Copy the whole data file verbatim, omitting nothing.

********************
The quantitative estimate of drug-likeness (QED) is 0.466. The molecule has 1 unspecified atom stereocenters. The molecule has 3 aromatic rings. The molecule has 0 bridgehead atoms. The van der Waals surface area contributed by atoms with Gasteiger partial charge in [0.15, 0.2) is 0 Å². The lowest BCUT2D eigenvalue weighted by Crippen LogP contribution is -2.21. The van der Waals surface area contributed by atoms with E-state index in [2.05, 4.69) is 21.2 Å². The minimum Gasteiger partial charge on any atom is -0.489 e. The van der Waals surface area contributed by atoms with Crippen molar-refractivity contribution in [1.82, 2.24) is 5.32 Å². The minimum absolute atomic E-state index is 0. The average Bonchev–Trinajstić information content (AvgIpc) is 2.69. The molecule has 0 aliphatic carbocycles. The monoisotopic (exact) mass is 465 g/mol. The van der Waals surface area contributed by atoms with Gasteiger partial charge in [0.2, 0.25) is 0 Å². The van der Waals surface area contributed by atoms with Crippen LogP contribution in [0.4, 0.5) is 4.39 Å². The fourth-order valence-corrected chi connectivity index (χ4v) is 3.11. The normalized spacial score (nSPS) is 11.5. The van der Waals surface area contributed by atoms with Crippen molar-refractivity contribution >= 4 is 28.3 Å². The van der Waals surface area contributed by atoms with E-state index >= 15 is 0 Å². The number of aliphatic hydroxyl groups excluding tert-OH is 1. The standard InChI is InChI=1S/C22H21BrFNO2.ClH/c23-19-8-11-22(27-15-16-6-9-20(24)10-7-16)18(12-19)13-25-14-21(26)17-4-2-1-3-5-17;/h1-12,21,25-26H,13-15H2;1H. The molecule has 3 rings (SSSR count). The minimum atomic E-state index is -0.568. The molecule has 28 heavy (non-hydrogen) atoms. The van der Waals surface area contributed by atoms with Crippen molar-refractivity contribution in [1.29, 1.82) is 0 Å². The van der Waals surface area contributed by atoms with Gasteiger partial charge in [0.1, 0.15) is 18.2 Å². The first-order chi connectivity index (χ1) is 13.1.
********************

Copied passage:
The quantitative estimate of drug-likeness (QED) is 0.466. The molecule has 1 unspecified atom stereocenters. The molecule has 3 aromatic rings. The molecule has 0 bridgehead atoms. The van der Waals surface area contributed by atoms with Gasteiger partial charge in [0.15, 0.2) is 0 Å². The lowest BCUT2D eigenvalue weighted by Crippen LogP contribution is -2.21. The van der Waals surface area contributed by atoms with E-state index in [2.05, 4.69) is 21.2 Å². The minimum Gasteiger partial charge on any atom is -0.489 e. The van der Waals surface area contributed by atoms with Crippen molar-refractivity contribution in [1.82, 2.24) is 5.32 Å². The minimum absolute atomic E-state index is 0. The average Bonchev–Trinajstić information content (AvgIpc) is 2.69. The molecule has 0 aliphatic carbocycles. The monoisotopic (exact) mass is 465 g/mol. The van der Waals surface area contributed by atoms with Gasteiger partial charge in [0.2, 0.25) is 0 Å². The van der Waals surface area contributed by atoms with Crippen LogP contribution in [0.4, 0.5) is 4.39 Å². The fourth-order valence-corrected chi connectivity index (χ4v) is 3.11. The normalized spacial score (nSPS) is 11.5. The van der Waals surface area contributed by atoms with Crippen molar-refractivity contribution >= 4 is 28.3 Å². The van der Waals surface area contributed by atoms with E-state index >= 15 is 0 Å². The number of aliphatic hydroxyl groups excluding tert-OH is 1. The standard InChI is InChI=1S/C22H21BrFNO2.ClH/c23-19-8-11-22(27-15-16-6-9-20(24)10-7-16)18(12-19)13-25-14-21(26)17-4-2-1-3-5-17;/h1-12,21,25-26H,13-15H2;1H. The molecule has 3 rings (SSSR count). The minimum atomic E-state index is -0.568. The molecule has 28 heavy (non-hydrogen) atoms. The van der Waals surface area contributed by atoms with Crippen molar-refractivity contribution in [1.29, 1.82) is 0 Å². The van der Waals surface area contributed by atoms with Gasteiger partial charge in [0.1, 0.15) is 18.2 Å². The first-order chi connectivity index (χ1) is 13.1.